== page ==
Montpelier Vermont is the smallest, most down-to-earth state capital in all the United States. With a population under 10,000, Montpelier Vermont is a typical small New England town that just happens to be the state capital. It retains a friendly small-town atmosphere without any of the self-importance usually associated with a center of government.
Montpelier Vermont centers on two main roads. Most of the government buildings are situated on State Street; stores and restaurants line Main Street. The New England Culinary Institute is based in Montpelier Vermont and former students have established many of the better restaurants in the town. There are several excellent hotels on both streets and from a base in Montpelier travel to any part of northern Vermont is quick and easy.
The most famous of all Montpelier Vermont attractions
is the Vermont State House at 115 State Street. The Vermont
legislator has sat in Montpelier since 1805, early in Vermont history, and the current
capitol dates to 1859. (Two previous buildings on the
same site were destroyed; one by fire, the other by disgruntled
legislators). Set against a picturesque backdrop of forested
hills, the gold-domed State House was modeled after the
temple of Theseus in Athens. The granite that makes up
the impressive columns (6 feet in diameter) was quarried
in nearby Barre. The interior of the building was renovated
in the mid-1990s, but most of the original furnishings
are intact. Guided tours of the State House are offered
every half hour on Monday through Saturday through the
summer months (late June to mid-October). Self guided
tours are a year-round option.
Outside the capitol building is another of the best-known Montpelier Vermont attractions: the statue of Ethan Allen, leader of the Green Mountain Boys militia in the early years of Vermont history.
The Montpelier Vermont attractions continue just down the street from the State House at the Vermont Historical Society (109 State Street). Intriguing artifacts and displays in the Vermont Museum on the first floor of the historical society include the last panther shot in Vermont and a gun once owned by Ethan Allen. The museum is open year-round Tuesday through Sunday for a small entrance fee.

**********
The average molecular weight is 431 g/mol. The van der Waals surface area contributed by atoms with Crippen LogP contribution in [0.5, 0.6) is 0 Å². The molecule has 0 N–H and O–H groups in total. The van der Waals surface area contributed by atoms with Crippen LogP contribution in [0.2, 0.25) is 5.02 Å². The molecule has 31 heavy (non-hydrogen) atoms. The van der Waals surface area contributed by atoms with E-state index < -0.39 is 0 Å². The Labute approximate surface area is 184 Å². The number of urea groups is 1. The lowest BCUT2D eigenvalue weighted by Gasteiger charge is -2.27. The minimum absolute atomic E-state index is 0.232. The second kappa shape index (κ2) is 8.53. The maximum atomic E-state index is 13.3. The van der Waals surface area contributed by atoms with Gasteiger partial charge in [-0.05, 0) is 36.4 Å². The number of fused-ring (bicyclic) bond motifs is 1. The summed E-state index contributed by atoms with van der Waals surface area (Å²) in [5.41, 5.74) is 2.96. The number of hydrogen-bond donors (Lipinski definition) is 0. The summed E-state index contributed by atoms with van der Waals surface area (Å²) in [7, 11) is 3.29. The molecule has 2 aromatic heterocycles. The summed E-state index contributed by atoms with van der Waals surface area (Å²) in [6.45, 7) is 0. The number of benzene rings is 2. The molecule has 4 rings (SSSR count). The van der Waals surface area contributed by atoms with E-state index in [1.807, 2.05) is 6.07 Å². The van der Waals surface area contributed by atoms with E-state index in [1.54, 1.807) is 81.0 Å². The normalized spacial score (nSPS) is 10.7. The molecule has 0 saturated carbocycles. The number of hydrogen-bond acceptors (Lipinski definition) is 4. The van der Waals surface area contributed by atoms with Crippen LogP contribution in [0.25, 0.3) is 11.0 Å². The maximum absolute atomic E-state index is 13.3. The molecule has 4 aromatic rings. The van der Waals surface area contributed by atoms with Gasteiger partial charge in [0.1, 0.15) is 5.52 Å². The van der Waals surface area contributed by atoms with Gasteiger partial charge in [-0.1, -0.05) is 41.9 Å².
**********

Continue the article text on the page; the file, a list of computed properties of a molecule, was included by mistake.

From Montpelier travel to nearby Barre (pronounced Barry)
takes just a few minutes. The town is famous for its granite
industry, which once attracted stone workers from as far
as Italy and Scotland (there is a statue of Scottish poet Robert Burns). Visitors
are welcome at the Rock of Ages granite quarry, one of
the largest in the world. This is well worth a visit:
the huge canyon left by years of stone removal has been
compared to the Grand
Canyon and a scene from Dante’s Inferno.
Montpelier Vermont is also near to New England’s ice cream Mecca: the Ben and Jerry’s Ice Cream Factory in Waterbury. Tours of the factory and cheap and fun and visitors are rewarded by a free sample at the end of the tour. The town of Cabot (home of the famous cheese) is also a short drive away.
There are several excellent hotels in Montpelier, including the historic Inn at Montpelier, which dates from the early 1800s. The town is located near Interstate 89 and is on a main train line, so to Montpelier travel is convenient and easy. It is also one of the closest major towns to Stowe Mountain Resort. Unlike many state capitals, Montpelier Vermont is well worth a visit.